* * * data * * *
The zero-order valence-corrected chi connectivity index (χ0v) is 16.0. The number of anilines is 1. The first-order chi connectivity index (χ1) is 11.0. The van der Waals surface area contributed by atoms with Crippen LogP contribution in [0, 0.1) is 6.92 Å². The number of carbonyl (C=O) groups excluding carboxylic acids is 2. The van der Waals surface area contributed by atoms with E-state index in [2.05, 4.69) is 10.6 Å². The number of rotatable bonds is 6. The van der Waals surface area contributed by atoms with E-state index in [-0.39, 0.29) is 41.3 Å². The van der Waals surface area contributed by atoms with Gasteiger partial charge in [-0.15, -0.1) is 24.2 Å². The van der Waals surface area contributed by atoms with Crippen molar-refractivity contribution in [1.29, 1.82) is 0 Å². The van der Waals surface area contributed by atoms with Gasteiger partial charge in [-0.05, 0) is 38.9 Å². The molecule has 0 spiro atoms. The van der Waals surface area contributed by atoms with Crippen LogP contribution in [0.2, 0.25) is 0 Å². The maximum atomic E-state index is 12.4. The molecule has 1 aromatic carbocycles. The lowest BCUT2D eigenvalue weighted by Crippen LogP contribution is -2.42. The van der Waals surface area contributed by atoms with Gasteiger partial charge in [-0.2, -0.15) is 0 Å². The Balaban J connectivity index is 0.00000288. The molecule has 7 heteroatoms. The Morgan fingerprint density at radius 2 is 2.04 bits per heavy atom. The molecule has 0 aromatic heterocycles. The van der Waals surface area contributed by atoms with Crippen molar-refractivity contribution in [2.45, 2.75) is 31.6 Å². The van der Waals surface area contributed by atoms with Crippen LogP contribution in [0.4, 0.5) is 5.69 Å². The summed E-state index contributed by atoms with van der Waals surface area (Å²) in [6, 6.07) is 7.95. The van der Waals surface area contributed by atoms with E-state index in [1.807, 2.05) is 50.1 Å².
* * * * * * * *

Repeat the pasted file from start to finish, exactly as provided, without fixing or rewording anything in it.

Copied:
The zero-order valence-corrected chi connectivity index (χ0v) is 16.0. The number of anilines is 1. The first-order chi connectivity index (χ1) is 11.0. The van der Waals surface area contributed by atoms with Crippen LogP contribution in [0, 0.1) is 6.92 Å². The number of carbonyl (C=O) groups excluding carboxylic acids is 2. The van der Waals surface area contributed by atoms with E-state index in [2.05, 4.69) is 10.6 Å². The number of rotatable bonds is 6. The van der Waals surface area contributed by atoms with E-state index in [-0.39, 0.29) is 41.3 Å². The van der Waals surface area contributed by atoms with Gasteiger partial charge in [-0.15, -0.1) is 24.2 Å². The van der Waals surface area contributed by atoms with Crippen molar-refractivity contribution in [1.29, 1.82) is 0 Å². The van der Waals surface area contributed by atoms with Gasteiger partial charge in [-0.05, 0) is 38.9 Å². The molecule has 0 spiro atoms. The van der Waals surface area contributed by atoms with Crippen LogP contribution in [0.2, 0.25) is 0 Å². The maximum atomic E-state index is 12.4. The molecule has 1 aromatic carbocycles. The lowest BCUT2D eigenvalue weighted by Crippen LogP contribution is -2.42. The van der Waals surface area contributed by atoms with Gasteiger partial charge in [-0.2, -0.15) is 0 Å². The Balaban J connectivity index is 0.00000288. The molecule has 7 heteroatoms. The Morgan fingerprint density at radius 2 is 2.04 bits per heavy atom. The molecule has 0 aromatic heterocycles. The van der Waals surface area contributed by atoms with Crippen molar-refractivity contribution in [2.45, 2.75) is 31.6 Å². The van der Waals surface area contributed by atoms with Crippen LogP contribution in [0.4, 0.5) is 5.69 Å². The summed E-state index contributed by atoms with van der Waals surface area (Å²) in [6, 6.07) is 7.95. The van der Waals surface area contributed by atoms with E-state index in [1.807, 2.05) is 50.1 Å².